Flying to Hawaii a couple of weeks ago, I was remined of the phrase, "You may be talking but nobody is listening." Hawaiian Airlines had seen fit to pollute the cabin with an endless stream of untargeted advertising on the plane's set of televisions (no fancy seatback units here).
Now, at least on American Airlines the "advertising" mostly masquerades as entertainment (CBS sitcoms or clips of Letterman and 60 minutes) to try and loyalize the shows' base or to pull in new viewers, but it's still advertising. American Airlines has traditional advertising as well, but less than what I saw on Hawaiian Airlines.
Broadcast networks have at least some justification for spamming people over the airwaves (it's their only revenue source and they are only able to target based on dominant audience profiles). The availability of on-demand, seatback entertainment systems, leaves airlines with no excuse, and in fact every motivation as advertisers would willingly pay more for targeted impressions.
For targeting purposes, the airlines know who purchased the ticket (likely their age (senior/adult/child), phone number, e-mail, address, zip code, how much they paid, the credit card they paid with, etc.). About frequent fliers they will also know how frequently they fly, their home airport, and maybe even whether they are travelling on business and for which company. So it would definitely be possible to design a system to target advertising in-flight.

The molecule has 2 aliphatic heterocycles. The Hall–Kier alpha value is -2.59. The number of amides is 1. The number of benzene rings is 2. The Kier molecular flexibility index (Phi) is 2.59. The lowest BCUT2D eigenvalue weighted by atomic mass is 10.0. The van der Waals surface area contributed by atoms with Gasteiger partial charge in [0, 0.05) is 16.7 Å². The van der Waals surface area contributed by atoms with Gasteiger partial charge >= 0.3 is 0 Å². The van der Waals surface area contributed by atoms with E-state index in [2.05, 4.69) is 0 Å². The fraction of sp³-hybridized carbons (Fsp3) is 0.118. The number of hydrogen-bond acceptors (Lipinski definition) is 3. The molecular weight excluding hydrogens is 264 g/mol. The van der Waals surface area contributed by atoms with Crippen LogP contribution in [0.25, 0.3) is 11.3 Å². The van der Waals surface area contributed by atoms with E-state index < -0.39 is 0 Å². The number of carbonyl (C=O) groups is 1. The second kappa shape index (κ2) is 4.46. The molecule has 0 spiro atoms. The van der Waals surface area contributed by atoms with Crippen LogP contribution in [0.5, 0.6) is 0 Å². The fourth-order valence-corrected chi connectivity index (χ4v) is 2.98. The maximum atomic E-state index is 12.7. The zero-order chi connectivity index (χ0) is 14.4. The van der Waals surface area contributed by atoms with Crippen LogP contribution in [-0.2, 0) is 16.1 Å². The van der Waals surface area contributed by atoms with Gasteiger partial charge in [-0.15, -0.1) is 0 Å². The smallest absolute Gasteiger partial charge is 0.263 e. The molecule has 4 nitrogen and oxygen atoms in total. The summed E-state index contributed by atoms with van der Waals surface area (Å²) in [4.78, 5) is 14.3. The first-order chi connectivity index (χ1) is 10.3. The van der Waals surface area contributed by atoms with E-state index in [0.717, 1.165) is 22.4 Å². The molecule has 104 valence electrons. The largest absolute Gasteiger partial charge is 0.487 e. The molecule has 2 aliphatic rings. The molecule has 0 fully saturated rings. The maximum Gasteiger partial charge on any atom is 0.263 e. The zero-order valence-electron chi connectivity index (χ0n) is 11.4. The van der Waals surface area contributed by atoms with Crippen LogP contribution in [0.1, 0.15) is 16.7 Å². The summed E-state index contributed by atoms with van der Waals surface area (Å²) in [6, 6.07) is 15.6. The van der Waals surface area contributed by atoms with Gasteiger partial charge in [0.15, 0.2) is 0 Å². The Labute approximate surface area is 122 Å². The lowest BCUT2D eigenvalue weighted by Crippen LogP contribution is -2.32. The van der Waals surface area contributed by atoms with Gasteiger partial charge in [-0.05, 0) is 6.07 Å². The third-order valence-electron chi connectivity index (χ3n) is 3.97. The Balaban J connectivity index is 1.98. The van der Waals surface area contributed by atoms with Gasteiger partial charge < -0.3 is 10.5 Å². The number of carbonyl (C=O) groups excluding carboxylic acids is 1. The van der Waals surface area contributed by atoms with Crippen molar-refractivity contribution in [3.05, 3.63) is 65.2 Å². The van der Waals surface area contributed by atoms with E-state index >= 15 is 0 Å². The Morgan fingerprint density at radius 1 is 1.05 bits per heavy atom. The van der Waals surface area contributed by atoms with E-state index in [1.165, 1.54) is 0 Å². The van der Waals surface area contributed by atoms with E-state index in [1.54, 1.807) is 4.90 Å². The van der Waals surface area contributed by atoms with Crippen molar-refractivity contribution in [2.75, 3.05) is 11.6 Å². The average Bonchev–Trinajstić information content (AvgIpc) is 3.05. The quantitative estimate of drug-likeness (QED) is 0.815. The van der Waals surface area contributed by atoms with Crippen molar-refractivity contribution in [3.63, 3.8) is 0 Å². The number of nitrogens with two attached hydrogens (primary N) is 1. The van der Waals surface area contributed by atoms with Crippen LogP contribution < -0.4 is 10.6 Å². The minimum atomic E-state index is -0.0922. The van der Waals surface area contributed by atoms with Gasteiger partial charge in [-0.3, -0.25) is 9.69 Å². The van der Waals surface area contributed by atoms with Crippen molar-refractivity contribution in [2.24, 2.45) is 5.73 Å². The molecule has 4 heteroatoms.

At its simplest, airlines could define the programming schedule as a mixture of content blocks and advertising blocks (interstitial advertising) and target the advertising by seat, using passenger data. Passenger data could be loaded up at the beginning of each flight by a gate agent using a USB key, smartcard, or other portable data storage device. Every seat could potentially receive a different combination of commercials during the flight.
Airlines wishing to avoid interstitial advertising could design a more complex system to support advertising that would appear during the programming (as banners, or whatever). Whichever way the airlines went, they have the opportunity to create a system that would likely attract the highest rates for video advertising on the planet to help them pay for the increasingly expensive fuel to fly the plane.
Now where did I put that ticket again?
P.S. I also thought it was interesting that Hawaiian Airlines has chosen to go "cash-free" and only accept debit and credit cards. I agree with offering it as an option, but I'm not sure I agree with abandoning cash. Why would you want to do anything to make it more difficult for people to give you their money?
Labels: Braden Kelley